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 Information Entries for Mt. of the Holy Cross

Climbing History (Mt. of the Holy Cross)



Title: First Climbed:

Entered by: gpeoples

Added: 05/14/2010, Last Updated: 05/14/2010

Sources: A Climbing Guide to Colorado's Fourteeners, By: Walter R. Borneman and Lyndon J. Lampert, Third Addition, Published 1994. Pruett Publishing, Company Boulder.

By the Hayden Survey of 1873, in August of that year. J.T. Gardner and W.H. Holmes made the first ascent of the mountain.

Geology (Mt. of the Holy Cross)



Title: Rock Types

Entered by: shredthegnar10

Added: 09/30/2010, Last Updated: 09/30/2010


Granite (the lighter-colored igneous rocks), gneiss (the ones with alternating light and dark layers)

Name History (Mt. of the Holy Cross)



Title: Naming of Mt. of the Holy Cross

Entered by: 14erFred

Added: 05/14/2010, Last Updated: 05/14/2010

Sources: Borneman, W.R., & Lampert, L.J. (1978). A climbing guide to Colorado's Fourteeners. Boulder, CO: Pruett Publishing Company. Eberhart, P., & Schmuck, P. (1970). The Fourteeners: Colorado's great mountains. Chicago: The Swallow Press. Hart, J.L.J. (1977). Fourteen thousand feet: A history of the naming and early ascents of the high Colorado peaks (Second Edition). Denver, CO: The Colorado Mountain Club.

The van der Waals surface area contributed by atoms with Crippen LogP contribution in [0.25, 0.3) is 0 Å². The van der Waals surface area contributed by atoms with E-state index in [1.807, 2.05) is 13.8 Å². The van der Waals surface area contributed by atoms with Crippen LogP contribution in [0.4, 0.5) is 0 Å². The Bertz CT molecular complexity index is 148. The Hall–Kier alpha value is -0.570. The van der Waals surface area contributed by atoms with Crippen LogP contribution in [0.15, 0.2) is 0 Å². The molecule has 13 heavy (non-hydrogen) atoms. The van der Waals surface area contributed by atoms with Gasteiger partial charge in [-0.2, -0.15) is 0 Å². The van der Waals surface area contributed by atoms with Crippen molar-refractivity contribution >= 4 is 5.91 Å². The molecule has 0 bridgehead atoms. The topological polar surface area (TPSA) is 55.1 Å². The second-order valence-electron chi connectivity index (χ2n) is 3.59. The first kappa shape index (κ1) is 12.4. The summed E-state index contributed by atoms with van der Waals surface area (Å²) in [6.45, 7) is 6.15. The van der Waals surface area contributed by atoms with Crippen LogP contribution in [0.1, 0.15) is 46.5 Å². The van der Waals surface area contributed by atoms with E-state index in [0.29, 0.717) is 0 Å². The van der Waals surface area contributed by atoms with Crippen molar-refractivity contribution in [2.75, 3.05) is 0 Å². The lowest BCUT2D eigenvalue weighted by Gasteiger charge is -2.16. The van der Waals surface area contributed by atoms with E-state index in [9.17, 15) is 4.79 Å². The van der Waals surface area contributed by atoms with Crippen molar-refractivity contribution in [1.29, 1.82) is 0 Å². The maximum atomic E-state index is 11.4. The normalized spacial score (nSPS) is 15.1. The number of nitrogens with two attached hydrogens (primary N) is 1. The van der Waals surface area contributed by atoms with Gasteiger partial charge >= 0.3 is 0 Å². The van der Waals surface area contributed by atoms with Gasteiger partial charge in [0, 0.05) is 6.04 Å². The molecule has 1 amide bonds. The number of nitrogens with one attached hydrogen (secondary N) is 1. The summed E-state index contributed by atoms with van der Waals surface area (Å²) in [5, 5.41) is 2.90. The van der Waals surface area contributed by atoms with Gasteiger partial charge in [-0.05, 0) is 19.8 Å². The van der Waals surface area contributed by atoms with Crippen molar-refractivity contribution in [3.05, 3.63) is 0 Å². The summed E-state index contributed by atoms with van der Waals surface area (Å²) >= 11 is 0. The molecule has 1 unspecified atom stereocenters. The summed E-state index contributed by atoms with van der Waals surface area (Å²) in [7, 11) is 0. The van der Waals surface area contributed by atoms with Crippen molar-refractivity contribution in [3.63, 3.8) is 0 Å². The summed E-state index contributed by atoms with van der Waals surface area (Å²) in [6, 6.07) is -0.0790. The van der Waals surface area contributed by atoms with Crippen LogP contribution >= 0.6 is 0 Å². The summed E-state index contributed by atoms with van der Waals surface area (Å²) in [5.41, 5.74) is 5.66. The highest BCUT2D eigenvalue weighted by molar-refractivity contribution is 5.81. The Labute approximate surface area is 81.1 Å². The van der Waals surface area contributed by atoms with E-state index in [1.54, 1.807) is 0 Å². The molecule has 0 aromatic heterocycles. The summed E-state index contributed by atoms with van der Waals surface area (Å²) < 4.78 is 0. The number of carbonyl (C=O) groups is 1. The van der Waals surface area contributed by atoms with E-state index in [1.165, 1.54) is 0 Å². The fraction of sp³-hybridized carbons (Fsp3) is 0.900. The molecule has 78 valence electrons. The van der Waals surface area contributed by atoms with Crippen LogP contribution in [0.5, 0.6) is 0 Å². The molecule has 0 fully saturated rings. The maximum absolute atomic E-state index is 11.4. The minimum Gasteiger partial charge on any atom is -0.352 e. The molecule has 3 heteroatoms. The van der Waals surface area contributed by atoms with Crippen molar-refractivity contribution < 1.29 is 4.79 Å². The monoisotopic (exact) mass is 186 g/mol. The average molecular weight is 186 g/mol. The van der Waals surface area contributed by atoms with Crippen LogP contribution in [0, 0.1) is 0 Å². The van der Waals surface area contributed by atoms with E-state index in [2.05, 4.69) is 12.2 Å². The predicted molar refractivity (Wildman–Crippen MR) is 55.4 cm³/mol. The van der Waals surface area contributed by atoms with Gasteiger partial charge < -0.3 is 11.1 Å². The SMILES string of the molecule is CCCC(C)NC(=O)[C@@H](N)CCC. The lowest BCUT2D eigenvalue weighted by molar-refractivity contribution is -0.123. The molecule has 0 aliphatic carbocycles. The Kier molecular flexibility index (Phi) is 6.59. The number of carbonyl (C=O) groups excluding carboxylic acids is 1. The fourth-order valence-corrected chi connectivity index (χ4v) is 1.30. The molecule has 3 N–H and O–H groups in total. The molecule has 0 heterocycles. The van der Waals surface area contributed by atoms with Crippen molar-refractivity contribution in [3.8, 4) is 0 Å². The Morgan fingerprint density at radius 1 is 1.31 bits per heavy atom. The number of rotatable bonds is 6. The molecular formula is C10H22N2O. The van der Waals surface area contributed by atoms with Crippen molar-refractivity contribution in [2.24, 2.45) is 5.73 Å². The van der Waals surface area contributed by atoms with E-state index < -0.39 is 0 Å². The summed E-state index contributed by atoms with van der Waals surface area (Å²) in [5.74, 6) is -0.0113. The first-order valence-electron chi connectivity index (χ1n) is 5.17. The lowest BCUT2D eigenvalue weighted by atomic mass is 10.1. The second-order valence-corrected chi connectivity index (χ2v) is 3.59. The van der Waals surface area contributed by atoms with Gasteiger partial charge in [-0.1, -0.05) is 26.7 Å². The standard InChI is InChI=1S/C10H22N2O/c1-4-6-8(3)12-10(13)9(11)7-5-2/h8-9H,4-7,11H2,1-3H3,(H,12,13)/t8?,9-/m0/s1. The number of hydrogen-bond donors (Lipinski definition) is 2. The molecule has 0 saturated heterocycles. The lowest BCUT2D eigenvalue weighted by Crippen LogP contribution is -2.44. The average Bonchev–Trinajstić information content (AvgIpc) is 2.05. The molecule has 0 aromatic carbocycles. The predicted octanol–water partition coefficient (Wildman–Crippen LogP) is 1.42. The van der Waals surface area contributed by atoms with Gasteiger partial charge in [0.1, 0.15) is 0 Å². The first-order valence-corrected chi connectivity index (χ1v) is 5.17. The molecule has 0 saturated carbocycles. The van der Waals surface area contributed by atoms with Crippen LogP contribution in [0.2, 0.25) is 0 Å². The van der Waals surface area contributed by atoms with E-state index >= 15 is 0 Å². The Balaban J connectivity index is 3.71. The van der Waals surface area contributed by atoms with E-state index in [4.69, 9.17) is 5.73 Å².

The mountain takes its name from a majestic snow-formation on its Northeast Face that is shaped like a huge cross. After the gold-seeking "Fifty-Niners" began to populate the Rockies, the mountain became legendary. Indians, trappers, mountain men, and straying prospectors told of seeing "the snowy cross," but the well-hidden peak continued to elude official recognition. Then, on August 29, 1869, William Brewer made the first recorded sighting of the cross from the summit of 14,270-foot Grays Peak (about 50 miles to the east). His reference to "the Mount of the Holy Cross far in the distance" indicates that by 1869 the mountain was fairly well-known, although its exact location was not yet pinpointed.

Four years later, the U.S. Government's Hayden Survey set out to find, chart, and photograph the legendary peak. Surveyor Ferdinand V. Hayden wisely included the noted pioneer photographer William H. Jackson in his expedition to document any discoveries they might make. On August 23, 1873, after numerous false starts and great difficulty passing through fallen timber, Jackson finally succeeded in climbing 13,237-foot Notch Mountain (1 miles directly northeast of Mount of the Holy Cross) and took the now-famous first photograph of the cross.

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